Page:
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What is the Purpose of Customer Satisfaction Surveys Anyway?

Recently I completed a customer satisfaction survey for United Airlines after a particularly bad experience even by airline standards.

I actually wanted to be contacted by the airline, but there is no place in their survey for a hot alert (request to be contacted). Instead at the end of their survey it says, “Comments or issues on a particular travel experience requiring a response or resolution should be submitted through the appropriate department as listed on our Contact Us page.”  Whoa! The survey is not being conducted to address any issues I might have had? Why am I doing this survey anyway?

All bad jokes aside, this is a very good question.

Customer satisfaction surveys are used for several different purposes, each of which is important to the company that wishes to continuously monitor and improve the customer experience they provide. Top objectives include:

  1. Fix any meaningful problems that have occurred for customers with the company’s products or service.
  2. Assess the performance of its customer-facing units (retail locations, call centers, digital care team, etc.) and staff (salespeople, call center reps, etc.).
  3. Improve its processes and standards for delivery.
  4. Understand customers’ needs as they use the company’s products or services so the company can help them have a better overall experience.

If you have read any recent blogs I’ve posted, you know that I’ve written a lot about Number 4 on the list, as it has been an area of customer experience that’s been largely ignored by customer experience management programs.  Increasingly, customers want companies to engage with them differently, treat them as individuals, and show they are valued throughout their journey.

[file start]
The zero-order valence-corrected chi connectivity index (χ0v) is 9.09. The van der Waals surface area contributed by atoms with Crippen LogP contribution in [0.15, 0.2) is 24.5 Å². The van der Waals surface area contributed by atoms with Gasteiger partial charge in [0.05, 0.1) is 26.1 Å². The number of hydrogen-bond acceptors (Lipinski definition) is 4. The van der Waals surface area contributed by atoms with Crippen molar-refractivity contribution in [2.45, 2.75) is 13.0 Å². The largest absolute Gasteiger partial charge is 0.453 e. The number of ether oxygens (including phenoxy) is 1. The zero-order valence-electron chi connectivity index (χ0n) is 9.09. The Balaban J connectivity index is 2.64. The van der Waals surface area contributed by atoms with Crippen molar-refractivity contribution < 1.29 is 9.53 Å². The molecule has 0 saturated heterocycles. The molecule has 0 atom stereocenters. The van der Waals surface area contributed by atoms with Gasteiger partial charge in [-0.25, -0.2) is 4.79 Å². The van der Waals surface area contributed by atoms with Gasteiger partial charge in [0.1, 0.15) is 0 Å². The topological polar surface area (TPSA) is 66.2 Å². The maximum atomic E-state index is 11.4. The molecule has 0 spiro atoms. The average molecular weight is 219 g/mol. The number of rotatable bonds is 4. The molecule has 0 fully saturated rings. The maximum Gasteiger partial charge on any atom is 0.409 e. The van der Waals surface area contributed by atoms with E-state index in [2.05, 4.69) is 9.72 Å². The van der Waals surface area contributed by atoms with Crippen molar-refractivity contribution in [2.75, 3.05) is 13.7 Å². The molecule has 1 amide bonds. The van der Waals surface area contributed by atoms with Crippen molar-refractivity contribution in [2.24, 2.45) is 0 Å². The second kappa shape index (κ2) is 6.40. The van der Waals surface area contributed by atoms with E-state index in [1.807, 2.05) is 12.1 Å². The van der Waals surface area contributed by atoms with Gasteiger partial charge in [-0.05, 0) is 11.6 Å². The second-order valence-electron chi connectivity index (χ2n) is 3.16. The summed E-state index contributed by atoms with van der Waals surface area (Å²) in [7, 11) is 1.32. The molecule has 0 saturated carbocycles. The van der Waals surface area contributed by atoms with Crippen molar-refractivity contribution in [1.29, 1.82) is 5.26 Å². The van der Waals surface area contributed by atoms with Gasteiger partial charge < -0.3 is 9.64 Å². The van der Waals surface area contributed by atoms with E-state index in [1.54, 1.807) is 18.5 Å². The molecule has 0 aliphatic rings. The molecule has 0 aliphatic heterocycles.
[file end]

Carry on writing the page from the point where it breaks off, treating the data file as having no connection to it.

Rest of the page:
Clearly, the United survey is not geared towards understanding my needs or helping me have a better overall experience with them, nor is it trying to fix meaningful customer problems, which in and of itself is pretty astounding. That said, I can clearly see in its construction that it’s likely geared toward Numbers 2 and 3, assessing performance and improving processes. Make no mistake, I am in no way saying that these objectives are not important. They are. As a customer, I’m glad that a company cares about coaching and training its people and fixing processes. However, I am a lot less glad if they aren’t dealing with my problems and don’t seem to care about me as a customer.

An effective customer experience program will address all four of these objectives. To do this, a company may need several different but integrated components. Effective measurement of processes and performance of people requires a focus on transactions and traditional measurement that uses a consistent and robust methodology, whereas a focus on customers as individuals requires a unique and individualized approach that follows a customer periodically throughout his or her tenure as a customer.

Any contact with a customer is an opportunity to identify any issues or problems that customers are experiencing and correct them.

Whichever kind of engagement the company is having with a customer, it should be clear why the customer should care and how it will return value to them. If United told me it was to improve performance and gave me examples of what they have done with survey results, I might better understand why they ask the questions they do and understand why I should continue to complete their survey each time I receive it.

Following customers throughout their journey and helping them prospectively is a new imperative. Traditional transactional satisfaction studies remain important but should be updated and integrated with this new and important objective.

Has your company adopted a comprehensive customer experience measurement and management approach? Tell me what you think.

By the way, has anyone been delayed 3 hours at a major hub when their pilot just didn’t show up even though he’d just landed there from another city? Just thought I’d ask.